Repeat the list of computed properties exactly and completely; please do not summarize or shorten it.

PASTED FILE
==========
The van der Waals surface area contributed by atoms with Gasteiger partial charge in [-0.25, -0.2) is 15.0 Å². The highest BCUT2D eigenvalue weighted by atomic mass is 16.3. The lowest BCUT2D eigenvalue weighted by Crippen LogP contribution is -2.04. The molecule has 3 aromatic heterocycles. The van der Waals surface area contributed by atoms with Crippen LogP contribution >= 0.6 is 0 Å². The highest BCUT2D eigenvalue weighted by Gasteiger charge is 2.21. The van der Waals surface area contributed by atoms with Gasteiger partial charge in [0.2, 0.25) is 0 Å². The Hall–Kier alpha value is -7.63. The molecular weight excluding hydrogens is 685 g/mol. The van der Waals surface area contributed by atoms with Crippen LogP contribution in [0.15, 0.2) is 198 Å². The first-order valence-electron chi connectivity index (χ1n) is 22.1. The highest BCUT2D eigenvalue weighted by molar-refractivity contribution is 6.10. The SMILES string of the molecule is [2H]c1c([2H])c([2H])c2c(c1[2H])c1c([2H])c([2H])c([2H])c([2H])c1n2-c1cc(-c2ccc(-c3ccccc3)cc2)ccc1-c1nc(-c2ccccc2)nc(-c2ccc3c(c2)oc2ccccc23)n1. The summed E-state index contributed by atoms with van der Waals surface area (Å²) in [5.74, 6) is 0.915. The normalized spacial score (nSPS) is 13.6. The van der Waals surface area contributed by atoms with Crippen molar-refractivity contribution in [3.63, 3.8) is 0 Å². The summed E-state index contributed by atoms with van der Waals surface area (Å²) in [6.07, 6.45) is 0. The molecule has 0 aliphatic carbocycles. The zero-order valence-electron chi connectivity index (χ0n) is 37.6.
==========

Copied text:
The van der Waals surface area contributed by atoms with Gasteiger partial charge in [-0.25, -0.2) is 15.0 Å². The highest BCUT2D eigenvalue weighted by atomic mass is 16.3. The lowest BCUT2D eigenvalue weighted by Crippen LogP contribution is -2.04. The molecule has 3 aromatic heterocycles. The van der Waals surface area contributed by atoms with Crippen LogP contribution >= 0.6 is 0 Å². The highest BCUT2D eigenvalue weighted by Gasteiger charge is 2.21. The van der Waals surface area contributed by atoms with Gasteiger partial charge in [0.2, 0.25) is 0 Å². The Hall–Kier alpha value is -7.63. The molecular weight excluding hydrogens is 685 g/mol. The van der Waals surface area contributed by atoms with Crippen LogP contribution in [0.15, 0.2) is 198 Å². The first-order valence-electron chi connectivity index (χ1n) is 22.1. The highest BCUT2D eigenvalue weighted by molar-refractivity contribution is 6.10. The SMILES string of the molecule is [2H]c1c([2H])c([2H])c2c(c1[2H])c1c([2H])c([2H])c([2H])c([2H])c1n2-c1cc(-c2ccc(-c3ccccc3)cc2)ccc1-c1nc(-c2ccccc2)nc(-c2ccc3c(c2)oc2ccccc23)n1. The summed E-state index contributed by atoms with van der Waals surface area (Å²) in [5.74, 6) is 0.915. The normalized spacial score (nSPS) is 13.6. The van der Waals surface area contributed by atoms with Crippen molar-refractivity contribution in [3.63, 3.8) is 0 Å². The summed E-state index contributed by atoms with van der Waals surface area (Å²) in [6.07, 6.45) is 0. The molecule has 0 aliphatic carbocycles. The zero-order valence-electron chi connectivity index (χ0n) is 37.6.